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Med Sci Sports Exerc. 2008 Feb;40(2):275-81. doi: 10.1249/mss.0b013e31815adf19.

Superior endurance performance with ingestion of multiple transportable carbohydrates.

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  • 1Human Performance Laboratory, School of Sport and Exercise Sciences, University of Birmingham, Birmingham, UK.

Abstract

INTRODUCTION:

The aim of the present study was to investigate the effect of ingesting a glucose plus fructose drink compared with a glucose-only drink (both delivering carbohydrate at a rate of 1.8 g.min(-1)) and a water placebo on endurance performance.

METHODS:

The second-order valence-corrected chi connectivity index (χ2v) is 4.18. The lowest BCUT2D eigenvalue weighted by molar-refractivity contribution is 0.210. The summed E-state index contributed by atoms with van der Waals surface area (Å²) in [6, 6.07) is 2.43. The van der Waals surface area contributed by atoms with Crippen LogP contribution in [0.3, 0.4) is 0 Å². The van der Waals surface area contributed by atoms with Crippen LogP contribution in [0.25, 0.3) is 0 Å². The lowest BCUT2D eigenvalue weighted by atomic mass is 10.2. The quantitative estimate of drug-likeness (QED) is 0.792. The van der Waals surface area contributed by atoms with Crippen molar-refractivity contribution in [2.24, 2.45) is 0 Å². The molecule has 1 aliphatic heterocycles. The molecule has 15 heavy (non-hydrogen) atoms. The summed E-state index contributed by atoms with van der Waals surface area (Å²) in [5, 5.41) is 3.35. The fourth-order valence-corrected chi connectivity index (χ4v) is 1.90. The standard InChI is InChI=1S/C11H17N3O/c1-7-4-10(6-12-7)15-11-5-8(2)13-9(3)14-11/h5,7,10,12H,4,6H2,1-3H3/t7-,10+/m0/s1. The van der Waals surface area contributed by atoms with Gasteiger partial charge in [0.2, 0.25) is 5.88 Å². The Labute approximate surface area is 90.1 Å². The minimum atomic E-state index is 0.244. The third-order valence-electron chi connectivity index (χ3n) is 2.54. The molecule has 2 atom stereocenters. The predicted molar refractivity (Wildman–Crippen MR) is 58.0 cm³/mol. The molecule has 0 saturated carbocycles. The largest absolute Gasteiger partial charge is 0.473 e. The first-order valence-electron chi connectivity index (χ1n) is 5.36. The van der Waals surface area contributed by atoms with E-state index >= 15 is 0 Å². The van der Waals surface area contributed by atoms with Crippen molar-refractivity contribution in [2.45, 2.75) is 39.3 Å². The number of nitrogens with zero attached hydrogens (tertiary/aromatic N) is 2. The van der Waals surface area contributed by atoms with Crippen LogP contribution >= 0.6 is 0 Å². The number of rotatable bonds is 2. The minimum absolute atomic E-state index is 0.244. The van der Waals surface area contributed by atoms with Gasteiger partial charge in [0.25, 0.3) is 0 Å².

Eight male trained cyclists were recruited (age 32 +/- 7 yr, weight 84.4 +/- 6.9 kg, .VO(2max) 64.7 +/- 3.9 mL.kg(-1).min(-1), Wmax 364 +/- 31 W). Subjects ingested either a water placebo (P), a glucose (G)-only beverage (1.8 g.min(-1)), or a glucose and fructose (GF) beverage in a 2:1 ratio (1.8 g.min(-1)) during 120 min of cycling exercise at 55% Wmax followed by a time trial in which subjects had to complete a set amount of work as quickly as possible (approximately 1 h). Every 15 min, expired gases were analyzed and blood samples were collected.

RESULTS:

Ingestion of GF resulted in an 8% quicker time to completion during the time trial (4022 s) compared with G (3641 s) and a 19% improvement compared with W (3367 s). Total carbohydrate (CHO) oxidation was not different between GF (2.54 +/- 0.25 g.min(-1)) and G (2.50 g.min(-1)), suggesting that GF led to a sparing of endogenous CHO stores, because GF has been shown to have a greater exogenous CHO oxidation than G.

CONCLUSION:

Ingestion of GF led to an 8% improvement in cycling time-trial performance compared with ingestion of G.

PMID:
18202575
[PubMed - indexed for MEDLINE]
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